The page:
LHI Blog

"What Do You Do for a Living ?"

How many times have you been at a party or any gathering where someone asks the inevitable conversation filler " what do you do for a living?" Some close family members still don't understand what I do, so how can I explain this to my new friend before his or her eyes glaze over. When my son was younger he just told his friends "my dad invented Star Wars toys" making me an instant celebrity and him the boy-about-town. I also realize that this query is a time to promote our agency's mission with someone who may have some interest in my passion and could be a person who embraces our cause. So I keep three elevator speeches in my bag of tricks, the first a seven word "snapshot" of what I do, a statement that also includes a taste of our mission. The second is a longer version of the first designed for the person who is still looking at me after my seven-word gem. In my other hip pocket is the follow-up to the follow-up, the all important "why should you contribute to Lowell House?"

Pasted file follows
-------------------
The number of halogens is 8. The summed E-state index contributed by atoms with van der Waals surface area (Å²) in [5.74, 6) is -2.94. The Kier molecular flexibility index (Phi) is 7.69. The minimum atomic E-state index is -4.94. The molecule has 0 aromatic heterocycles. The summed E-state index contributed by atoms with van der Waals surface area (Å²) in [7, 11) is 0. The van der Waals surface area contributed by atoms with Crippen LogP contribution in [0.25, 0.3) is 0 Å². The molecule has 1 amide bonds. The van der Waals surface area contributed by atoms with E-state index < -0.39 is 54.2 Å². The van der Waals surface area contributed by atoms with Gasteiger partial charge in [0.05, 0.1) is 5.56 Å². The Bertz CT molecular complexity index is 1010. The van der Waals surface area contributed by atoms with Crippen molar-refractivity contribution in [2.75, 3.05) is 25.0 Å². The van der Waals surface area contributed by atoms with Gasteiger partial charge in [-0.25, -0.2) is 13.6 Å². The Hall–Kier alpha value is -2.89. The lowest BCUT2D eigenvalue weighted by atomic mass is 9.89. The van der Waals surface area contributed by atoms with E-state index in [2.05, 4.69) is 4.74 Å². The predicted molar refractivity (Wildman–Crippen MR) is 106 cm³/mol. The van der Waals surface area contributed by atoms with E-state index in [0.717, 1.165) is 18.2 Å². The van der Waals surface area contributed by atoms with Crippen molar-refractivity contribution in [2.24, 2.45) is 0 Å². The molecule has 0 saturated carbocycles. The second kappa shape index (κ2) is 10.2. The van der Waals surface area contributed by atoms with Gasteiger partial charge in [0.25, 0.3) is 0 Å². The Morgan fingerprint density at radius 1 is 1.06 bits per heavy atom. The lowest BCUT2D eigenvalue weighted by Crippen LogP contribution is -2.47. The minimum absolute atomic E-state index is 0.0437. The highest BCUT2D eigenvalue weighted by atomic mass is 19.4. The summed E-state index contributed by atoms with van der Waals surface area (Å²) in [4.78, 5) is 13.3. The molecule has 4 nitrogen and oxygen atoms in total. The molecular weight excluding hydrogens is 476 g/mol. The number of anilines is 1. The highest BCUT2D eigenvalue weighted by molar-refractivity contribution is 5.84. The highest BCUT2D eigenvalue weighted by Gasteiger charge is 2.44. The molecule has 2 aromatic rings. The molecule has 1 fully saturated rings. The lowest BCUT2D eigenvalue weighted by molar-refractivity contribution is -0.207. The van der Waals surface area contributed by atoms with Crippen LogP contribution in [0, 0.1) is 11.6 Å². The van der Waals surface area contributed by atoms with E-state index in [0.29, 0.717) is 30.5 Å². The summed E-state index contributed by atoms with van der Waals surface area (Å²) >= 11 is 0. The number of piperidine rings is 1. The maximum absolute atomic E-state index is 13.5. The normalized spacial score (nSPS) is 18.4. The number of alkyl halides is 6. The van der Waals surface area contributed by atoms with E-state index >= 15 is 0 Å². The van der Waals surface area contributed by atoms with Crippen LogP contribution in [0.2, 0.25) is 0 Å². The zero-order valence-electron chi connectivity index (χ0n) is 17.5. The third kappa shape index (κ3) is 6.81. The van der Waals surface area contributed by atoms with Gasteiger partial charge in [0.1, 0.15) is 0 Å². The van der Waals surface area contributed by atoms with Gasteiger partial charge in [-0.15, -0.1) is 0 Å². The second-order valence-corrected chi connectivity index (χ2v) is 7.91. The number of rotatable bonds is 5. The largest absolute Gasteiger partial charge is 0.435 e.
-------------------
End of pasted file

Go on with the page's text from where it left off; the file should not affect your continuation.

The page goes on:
But nothing happens without the seven-word gem, so that the phrase is always in the ready, always on the tip of my tongue. Ever try to describe your job, in many cases, your life's work, in seven words or less? Not easy. Here are a few that worked for me, all submitted to a strategic planning group on LinkedIn:

"I reduce the pain of mental illness."

"Improve efficiency without compromising our mission."

"I fight the stigma of mental illness."

"Show people how NOT to need me."

"Making "family caregiver" a household name."

"I help strategically help turn data and thoughts into action."

"Empowering the differently-abled through meaningful employment."

All good, all present a picture of the people who generate them, all have an essence of the mission. They also beg the all-important question, "Tell me more, I'm intrigued." I've thought long and hard about my own statement, tossed many into the virtual basket, but finally came up with this one:

"Help people prepare for life without the devastation of addiction."

More than seven words and not as immediately understandable as building Star Wars toys, but gets to the point, briefly and with the mission in mind. Send me yours, and we'll post them on our page.

 

 

 

 

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